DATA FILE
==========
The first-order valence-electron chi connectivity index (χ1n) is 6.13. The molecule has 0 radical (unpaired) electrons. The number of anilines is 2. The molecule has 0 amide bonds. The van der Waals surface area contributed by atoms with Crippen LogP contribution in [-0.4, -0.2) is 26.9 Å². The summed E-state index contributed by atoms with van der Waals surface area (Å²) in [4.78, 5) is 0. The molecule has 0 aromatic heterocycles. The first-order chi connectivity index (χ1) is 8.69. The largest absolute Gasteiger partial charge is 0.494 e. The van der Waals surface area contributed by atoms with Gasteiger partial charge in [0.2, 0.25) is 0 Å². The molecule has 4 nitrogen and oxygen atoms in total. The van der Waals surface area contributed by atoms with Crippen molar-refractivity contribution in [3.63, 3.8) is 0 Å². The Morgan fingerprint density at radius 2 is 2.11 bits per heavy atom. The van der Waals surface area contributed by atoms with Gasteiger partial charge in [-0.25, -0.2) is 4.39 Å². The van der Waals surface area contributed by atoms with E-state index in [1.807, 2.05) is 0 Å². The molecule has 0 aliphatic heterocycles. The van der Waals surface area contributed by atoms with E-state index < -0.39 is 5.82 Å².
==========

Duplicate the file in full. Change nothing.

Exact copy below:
The first-order valence-electron chi connectivity index (χ1n) is 6.13. The molecule has 0 radical (unpaired) electrons. The number of anilines is 2. The molecule has 0 amide bonds. The van der Waals surface area contributed by atoms with Crippen LogP contribution in [-0.4, -0.2) is 26.9 Å². The summed E-state index contributed by atoms with van der Waals surface area (Å²) in [4.78, 5) is 0. The molecule has 0 aromatic heterocycles. The first-order chi connectivity index (χ1) is 8.69. The largest absolute Gasteiger partial charge is 0.494 e. The van der Waals surface area contributed by atoms with Gasteiger partial charge in [0.2, 0.25) is 0 Å². The molecule has 4 nitrogen and oxygen atoms in total. The van der Waals surface area contributed by atoms with Crippen molar-refractivity contribution in [3.63, 3.8) is 0 Å². The Morgan fingerprint density at radius 2 is 2.11 bits per heavy atom. The van der Waals surface area contributed by atoms with Gasteiger partial charge in [-0.25, -0.2) is 4.39 Å². The van der Waals surface area contributed by atoms with E-state index in [1.807, 2.05) is 0 Å². The molecule has 0 aliphatic heterocycles. The van der Waals surface area contributed by atoms with E-state index < -0.39 is 5.82 Å².